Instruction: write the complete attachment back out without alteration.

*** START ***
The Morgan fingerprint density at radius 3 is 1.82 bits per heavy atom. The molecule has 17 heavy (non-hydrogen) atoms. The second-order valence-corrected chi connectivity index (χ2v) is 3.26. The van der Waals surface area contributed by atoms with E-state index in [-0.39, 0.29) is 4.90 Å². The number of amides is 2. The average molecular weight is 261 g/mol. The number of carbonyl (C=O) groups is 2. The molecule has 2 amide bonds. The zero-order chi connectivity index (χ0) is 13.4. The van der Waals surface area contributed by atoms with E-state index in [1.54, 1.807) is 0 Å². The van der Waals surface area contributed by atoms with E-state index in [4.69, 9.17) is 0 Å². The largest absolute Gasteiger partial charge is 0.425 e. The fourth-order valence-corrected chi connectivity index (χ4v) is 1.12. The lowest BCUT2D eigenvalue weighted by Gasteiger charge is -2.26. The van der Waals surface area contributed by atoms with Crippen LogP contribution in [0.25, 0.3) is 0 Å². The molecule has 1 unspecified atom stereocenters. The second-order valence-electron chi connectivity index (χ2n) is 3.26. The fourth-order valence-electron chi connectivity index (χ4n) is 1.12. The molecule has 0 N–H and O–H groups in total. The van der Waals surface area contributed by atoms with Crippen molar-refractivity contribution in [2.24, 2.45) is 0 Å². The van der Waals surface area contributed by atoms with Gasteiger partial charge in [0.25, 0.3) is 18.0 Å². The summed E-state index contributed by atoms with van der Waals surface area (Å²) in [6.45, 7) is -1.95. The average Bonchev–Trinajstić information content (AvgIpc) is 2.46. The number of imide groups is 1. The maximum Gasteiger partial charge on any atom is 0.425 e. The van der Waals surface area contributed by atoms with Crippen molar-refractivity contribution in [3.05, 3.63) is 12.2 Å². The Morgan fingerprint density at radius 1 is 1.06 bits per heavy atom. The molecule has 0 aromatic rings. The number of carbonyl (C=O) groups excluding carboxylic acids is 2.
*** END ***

The Morgan fingerprint density at radius 3 is 1.82 bits per heavy atom. The molecule has 17 heavy (non-hydrogen) atoms. The second-order valence-corrected chi connectivity index (χ2v) is 3.26. The van der Waals surface area contributed by atoms with E-state index in [-0.39, 0.29) is 4.90 Å². The number of amides is 2. The average molecular weight is 261 g/mol. The number of carbonyl (C=O) groups is 2. The molecule has 2 amide bonds. The zero-order chi connectivity index (χ0) is 13.4. The van der Waals surface area contributed by atoms with E-state index in [1.54, 1.807) is 0 Å². The van der Waals surface area contributed by atoms with E-state index in [4.69, 9.17) is 0 Å². The largest absolute Gasteiger partial charge is 0.425 e. The fourth-order valence-corrected chi connectivity index (χ4v) is 1.12. The lowest BCUT2D eigenvalue weighted by Gasteiger charge is -2.26. The van der Waals surface area contributed by atoms with Crippen LogP contribution in [0.25, 0.3) is 0 Å². The molecule has 1 unspecified atom stereocenters. The second-order valence-electron chi connectivity index (χ2n) is 3.26. The fourth-order valence-electron chi connectivity index (χ4n) is 1.12. The molecule has 0 N–H and O–H groups in total. The van der Waals surface area contributed by atoms with Crippen molar-refractivity contribution in [2.24, 2.45) is 0 Å². The van der Waals surface area contributed by atoms with Gasteiger partial charge in [0.25, 0.3) is 18.0 Å². The summed E-state index contributed by atoms with van der Waals surface area (Å²) in [6.45, 7) is -1.95. The average Bonchev–Trinajstić information content (AvgIpc) is 2.46. The number of imide groups is 1. The maximum Gasteiger partial charge on any atom is 0.425 e. The van der Waals surface area contributed by atoms with Crippen molar-refractivity contribution in [3.05, 3.63) is 12.2 Å². The Morgan fingerprint density at radius 1 is 1.06 bits per heavy atom. The molecule has 0 aromatic rings. The number of carbonyl (C=O) groups excluding carboxylic acids is 2.